Comic Book Review – Absolute Carnage

Absolute Carnage (2020)
Reprints Free Comic Book Day 2019: Spider-Man/Venom #1, Absolute Carnage #1-5
Written by Donny Cates
Art by Ryan Stegman

During the 1990s, there was a character I disliked even more than Venom, Carnage. If you aren’t familiar with Carnage, he is Cletus Kasaday, a serial killer whom Eddie Brock shared a prison cell with. When the symbiote returned to bond with Eddie and break him out of prison, it also gave birth to another symbiote. This organism bonded with Kasaday to create Carnage. I always felt like the character’s only selling point is that he was “edgy” in look and behavior. He was just teeth and claws who killed people, a villain that felt more at home in Image Comics than at Marvel. Apparently, he is very popular because Marvel has sold many titles based on Carnage being there, definitely not as much as Venom but still enough to make me think he must have some sort of fanbase.

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TV Review – Tales from the Loop Season One, Episode Six

Tales from the Loop (Amazon Prime)
Season One, Episode Six – “Parallel”
Written by Nathaniel Halperin
Directed by Charlie McDowell

Tales from the Loop continues its trend of taking a previously supporting character and making them the protagonist of their own episode. This time it is Gaddis, the security guard that works the gates of the Loop. We spend some time in the first act getting to know him better and quickly realize Gaddis lives his life in lonely sadness. He has friends, like Loretta and her husband, but he doesn’t have any intimate relationships. There is a brief flirtation with a new man in town, but Gaddis’ insecurities get in the way. Instead, he focuses his time on repairing an old tractor in a field near his home.

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Movie Review – Spaceship Earth

Spaceship Earth (2020)
Directed by Matt Wolf

In 1991 an ambitious project began in the wilderness of Arizona. This was Biosphere 2, a three-acre structure built to be an artificial, enclosed ecological system. Seven biomes were represented inside the Biosphere: a rainforest, saltwater habitat with a coral reef, mangrove wetlands, a savannah, a fog desert, and two spaces reserved for human habitation and scientific work. Eight people from various scientific backgrounds were locked inside Biosphere 2 to create a self-sustaining system, the likes of which could be replicated to enable human colonies on other planets that didn’t have the elements needed to sustain life. Over two years, this crew went through a series of challenges, both with the elements and interpersonally. By the end, there were many questions as to the scientific validity of the whole endeavor.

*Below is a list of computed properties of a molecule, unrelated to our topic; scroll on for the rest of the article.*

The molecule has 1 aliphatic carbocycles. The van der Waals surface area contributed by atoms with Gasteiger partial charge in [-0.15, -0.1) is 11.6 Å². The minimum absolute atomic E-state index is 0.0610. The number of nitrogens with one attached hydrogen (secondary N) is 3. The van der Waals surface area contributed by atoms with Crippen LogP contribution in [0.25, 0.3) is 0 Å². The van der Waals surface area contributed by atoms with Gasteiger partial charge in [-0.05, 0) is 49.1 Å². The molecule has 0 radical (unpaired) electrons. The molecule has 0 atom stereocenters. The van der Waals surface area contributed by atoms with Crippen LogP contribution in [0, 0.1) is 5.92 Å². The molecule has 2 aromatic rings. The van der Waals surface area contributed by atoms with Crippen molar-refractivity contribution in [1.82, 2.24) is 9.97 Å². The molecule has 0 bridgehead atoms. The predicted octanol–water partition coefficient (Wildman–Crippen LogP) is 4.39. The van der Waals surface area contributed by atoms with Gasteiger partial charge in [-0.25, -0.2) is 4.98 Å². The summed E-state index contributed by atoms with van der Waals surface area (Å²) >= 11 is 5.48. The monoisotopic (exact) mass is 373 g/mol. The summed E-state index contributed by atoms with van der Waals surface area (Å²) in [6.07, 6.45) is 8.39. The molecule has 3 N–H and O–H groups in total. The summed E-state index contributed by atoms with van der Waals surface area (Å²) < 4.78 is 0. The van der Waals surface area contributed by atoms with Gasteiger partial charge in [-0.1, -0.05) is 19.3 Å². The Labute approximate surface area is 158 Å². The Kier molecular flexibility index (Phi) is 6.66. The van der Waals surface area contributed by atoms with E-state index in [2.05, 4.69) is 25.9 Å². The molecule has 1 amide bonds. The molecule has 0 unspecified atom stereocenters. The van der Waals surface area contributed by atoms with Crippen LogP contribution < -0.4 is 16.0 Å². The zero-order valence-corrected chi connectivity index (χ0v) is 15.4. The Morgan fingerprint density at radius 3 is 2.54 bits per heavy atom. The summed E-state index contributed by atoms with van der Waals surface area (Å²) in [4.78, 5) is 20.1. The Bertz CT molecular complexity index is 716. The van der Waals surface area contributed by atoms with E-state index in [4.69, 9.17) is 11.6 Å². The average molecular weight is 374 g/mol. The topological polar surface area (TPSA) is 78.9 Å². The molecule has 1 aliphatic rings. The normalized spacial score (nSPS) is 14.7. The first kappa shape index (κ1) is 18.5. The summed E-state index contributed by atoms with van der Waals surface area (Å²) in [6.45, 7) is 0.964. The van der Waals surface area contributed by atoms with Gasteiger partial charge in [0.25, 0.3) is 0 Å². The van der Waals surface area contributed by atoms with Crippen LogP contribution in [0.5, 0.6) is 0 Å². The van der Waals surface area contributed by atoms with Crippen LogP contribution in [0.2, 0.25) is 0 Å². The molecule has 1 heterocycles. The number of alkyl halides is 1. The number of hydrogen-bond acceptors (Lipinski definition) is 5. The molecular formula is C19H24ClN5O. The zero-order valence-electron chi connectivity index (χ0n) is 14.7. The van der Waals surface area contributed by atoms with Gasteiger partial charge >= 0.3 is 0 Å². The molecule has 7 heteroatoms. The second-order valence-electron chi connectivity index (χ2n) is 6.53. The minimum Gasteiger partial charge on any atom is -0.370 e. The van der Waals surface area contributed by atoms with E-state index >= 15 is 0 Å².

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TV Review – Tales from the Loop Season One, Episode Five

Tales from the Loop (Amazon Prime)
Season One, Episode Five – “Control”
Written by Nathaniel Halperin
Directed by Tim Mielants

Tales from the Loop continues its interconnected anthology structure with a chapter that touches on events from episode two, yet you don’t have to watch that one to understand what is going on. In fact, I think you could watch this series on shuffle and still have the same experience as the connections are so light. There is even a brief reference to episode three that you don’t need to fully comprehend to follow the story being told here. The theme for this episode is Grief and how people work through that process while feeling powerless to do anything.

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Media Moment (05/01/20)

NBCUniversal’s CEO Jeff Shell recently made comments about the success of Trolls: World Tour’s digital release due to coronavirus theater closures. The movie has apparently done well enough that the company is now looking at releasing more films to homes first during the quarantines but also continuing the strategy when theaters open back up. AMC and Regal didn’t take this news well and have said all movies released by NBCUniversal will not be carried in their theaters if this goes through. Shell has backtracked it a little with some confusing semantics, but I think home streaming options are going to become a must as this pandemic drags on into the summer and likely the fall.

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Book Update: March-April 2020


Instructions For a Funeral: Stories by David Means

I really disliked this collection for one main reason, Means’s prose is meandering so much that you completely disconnect from the character he’s giving a voice to. There are some alright pieces with a good core idea, but then the execution is soporific, leading me to realize I’d “read” three pages and not remembered a stitch of what I’d seen on the page. I’m a reader who loves literary fiction and even postmodern writing that plays with structures and voice. But this is just plain boring, with characters who never become compelling and lacking the urgency good short fiction possesses.

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